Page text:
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Old 10-01-21, 02:22 PM   #1
Fathompin
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Default Replacement for R-12

Edit: I meant R-22 in the title. Apologies for typing without thinking much about this question:

I'm using a new-old-stock Climate Master geothermal unit that has always leaked a little Freon. With the price of R-22 refrigerant, I was wondering about the various R-22 replacements available. Anyone have experience replacing R-22 refrigerant? I don't know what on-line literature I can trust.

Thanks in advance


Last edited by Fathompin; 11-15-21 at 02:38 PM.. Reason: I corrected my error in what refrigerant I was asking about
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Old 10-01-21, 06:39 PM   #2
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Are you sure you do not mean r-12 refrigerant
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Old 10-02-21, 12:16 AM   #3
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Edit: I was wrong twice, and edited my original question (quite a bit late unfortunately). I was meaning R22 as in HVAC not Automotive. I didn't get out the gate very well with that question did I?

Last edited by Fathompin; 11-15-21 at 02:40 PM.. Reason: I corrected my error in what refrigerant I was asking about
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Old 10-02-21, 06:45 PM   #4
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R433b is pretty close to a drop in replacement, it will require tweaking the TXV to perform its best so make sure the TXV is adjustable first.
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Old 11-10-21, 01:31 PM   #5
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Check out R-290, aka Propane. It's a good replacement for R-12 and R-22 (not sure why you haven't edited your original post, I'm still not clear on which one you're actually asking about). I've been running it in my home system for two years now, and aside from needing to increase fan speed due to R-290 being higher performing than the system's original refrigerant, it's been trouble free.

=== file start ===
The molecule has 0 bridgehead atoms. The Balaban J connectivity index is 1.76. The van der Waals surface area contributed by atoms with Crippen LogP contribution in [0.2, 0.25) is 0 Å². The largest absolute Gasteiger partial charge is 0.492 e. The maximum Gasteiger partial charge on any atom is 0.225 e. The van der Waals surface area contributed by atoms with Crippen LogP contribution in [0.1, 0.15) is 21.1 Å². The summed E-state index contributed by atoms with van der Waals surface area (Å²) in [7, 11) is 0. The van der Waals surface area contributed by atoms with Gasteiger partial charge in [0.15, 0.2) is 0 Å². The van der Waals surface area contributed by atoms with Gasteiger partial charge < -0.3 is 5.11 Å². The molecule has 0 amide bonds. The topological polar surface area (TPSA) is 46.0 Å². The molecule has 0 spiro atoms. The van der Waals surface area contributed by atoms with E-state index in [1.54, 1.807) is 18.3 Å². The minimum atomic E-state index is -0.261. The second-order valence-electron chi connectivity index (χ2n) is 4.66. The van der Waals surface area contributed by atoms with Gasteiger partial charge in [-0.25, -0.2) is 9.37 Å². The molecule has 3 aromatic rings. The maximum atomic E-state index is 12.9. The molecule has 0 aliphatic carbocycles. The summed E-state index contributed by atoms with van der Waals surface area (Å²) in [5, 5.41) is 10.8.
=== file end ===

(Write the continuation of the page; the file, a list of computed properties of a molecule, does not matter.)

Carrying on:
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Old 11-10-21, 09:44 PM   #6
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Please don't use straight Propane in an R12 system. The appropriate blend to replace R12 is about 40% R660a (iso-butane) and 60% R290 (propane).

In this chart OZ-12 is the 40/60 blend. Watch the pressures. Because I like a perverse mix of country units, Y axis is pressure in PSI and X axis is temperature in degrees Centigrade.



Not butane. Iso-butane.
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Old 11-10-21, 09:45 PM   #7
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epa.gov/sites/default/files/documents/Choosing_Right_R22_Retrofit.pdf[/url]

There are a number of approved blends that can replace R22.
many of them are a mixture of R-32, R-125, R-134a and other refrigerants.
Some include R-290 in the mix as well.


R-407a
R-407c
R-421a
R-421b
R-422a
R-422b
R-422c

R-427a
R-428a
etc etc


R-410 which is not an approved substitute is a 50/50 mix of R-32 and R-125.
R-134a is also not an approved R22 substitute

R-407F which is approved is 30% R-32 30% R-125 and 40% R-134a

So the devil is in the details of the percentage of each in the mix. Which is why when using those blends you have to charge the system with liquid not vapor to try to keep the % of each the same as what was intended.
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Old 11-10-21, 09:51 PM   #8
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Quote:
Originally Posted by 88xj View Post
Which is why when using those blends you have to charge the system with liquid not vapor to try to keep the % of each the same as what was intended.
Just to be ultra-pedantic, you can charge the system as a vapor but it must be withdrawn from the cylinder as a liquid.

R410a is not a substitute for R22. *ever*.
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Old 11-18-21, 08:57 PM   #9
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Default R22 Replacement

I've been using R407C in most of my retrofits. It's best to replace all of the mineral oil you can with POE (drain the compressor). I haven't had one bit of trouble with it and the pressures are very close to R22. Never had to adjust the TXV. One drawback is the most of the modern Refrigerants are getting phased out and getting very expensive. R290a is good choice as well since that is what will replace all of these "R22" systems in the near future. Please don't mess with it if that unit has a leak though - it's obviously very flammable and therefore dangerous if you don't have a tight system. I've experimented with it at home and it seems to work just fine. I've repaired newer R290a systems which are already on the market. the world is going back to Propane, Butane, Methane, Ammonia, and CO2- so we're basically full circle back 80 years.

PS - no matter what you use, fix the leak first

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